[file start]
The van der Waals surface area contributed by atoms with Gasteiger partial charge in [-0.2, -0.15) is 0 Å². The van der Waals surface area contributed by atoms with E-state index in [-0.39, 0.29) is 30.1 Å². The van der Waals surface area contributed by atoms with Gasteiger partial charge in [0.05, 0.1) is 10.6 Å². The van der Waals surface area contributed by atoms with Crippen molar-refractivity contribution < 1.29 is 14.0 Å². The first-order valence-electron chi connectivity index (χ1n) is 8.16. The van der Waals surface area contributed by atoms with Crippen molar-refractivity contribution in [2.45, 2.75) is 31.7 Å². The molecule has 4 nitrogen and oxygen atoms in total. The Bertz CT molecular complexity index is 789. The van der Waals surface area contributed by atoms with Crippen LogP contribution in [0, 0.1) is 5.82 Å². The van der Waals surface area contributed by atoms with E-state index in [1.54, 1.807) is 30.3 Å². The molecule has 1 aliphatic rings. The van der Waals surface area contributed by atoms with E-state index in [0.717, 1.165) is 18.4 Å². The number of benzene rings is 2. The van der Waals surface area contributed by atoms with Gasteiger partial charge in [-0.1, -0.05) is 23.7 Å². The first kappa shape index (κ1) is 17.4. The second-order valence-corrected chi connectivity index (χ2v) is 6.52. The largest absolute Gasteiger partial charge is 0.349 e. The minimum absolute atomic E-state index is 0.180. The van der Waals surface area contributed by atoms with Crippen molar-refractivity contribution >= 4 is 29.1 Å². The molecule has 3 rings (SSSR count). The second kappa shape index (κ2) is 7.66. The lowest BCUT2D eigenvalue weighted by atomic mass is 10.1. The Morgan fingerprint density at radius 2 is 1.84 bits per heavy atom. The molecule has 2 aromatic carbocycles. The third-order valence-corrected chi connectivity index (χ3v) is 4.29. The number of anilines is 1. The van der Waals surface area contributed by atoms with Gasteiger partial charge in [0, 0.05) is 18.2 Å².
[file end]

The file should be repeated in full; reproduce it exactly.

The van der Waals surface area contributed by atoms with Gasteiger partial charge in [-0.2, -0.15) is 0 Å². The van der Waals surface area contributed by atoms with E-state index in [-0.39, 0.29) is 30.1 Å². The van der Waals surface area contributed by atoms with Gasteiger partial charge in [0.05, 0.1) is 10.6 Å². The van der Waals surface area contributed by atoms with Crippen molar-refractivity contribution < 1.29 is 14.0 Å². The first-order valence-electron chi connectivity index (χ1n) is 8.16. The van der Waals surface area contributed by atoms with Crippen molar-refractivity contribution in [2.45, 2.75) is 31.7 Å². The molecule has 4 nitrogen and oxygen atoms in total. The Bertz CT molecular complexity index is 789. The van der Waals surface area contributed by atoms with Crippen LogP contribution in [0, 0.1) is 5.82 Å². The van der Waals surface area contributed by atoms with E-state index in [1.54, 1.807) is 30.3 Å². The molecule has 1 aliphatic rings. The van der Waals surface area contributed by atoms with E-state index in [0.717, 1.165) is 18.4 Å². The number of benzene rings is 2. The van der Waals surface area contributed by atoms with Gasteiger partial charge in [-0.1, -0.05) is 23.7 Å². The first kappa shape index (κ1) is 17.4. The second-order valence-corrected chi connectivity index (χ2v) is 6.52. The largest absolute Gasteiger partial charge is 0.349 e. The minimum absolute atomic E-state index is 0.180. The van der Waals surface area contributed by atoms with Crippen molar-refractivity contribution >= 4 is 29.1 Å². The molecule has 3 rings (SSSR count). The second kappa shape index (κ2) is 7.66. The lowest BCUT2D eigenvalue weighted by atomic mass is 10.1. The Morgan fingerprint density at radius 2 is 1.84 bits per heavy atom. The molecule has 2 aromatic carbocycles. The third-order valence-corrected chi connectivity index (χ3v) is 4.29. The number of anilines is 1. The van der Waals surface area contributed by atoms with Gasteiger partial charge in [0, 0.05) is 18.2 Å².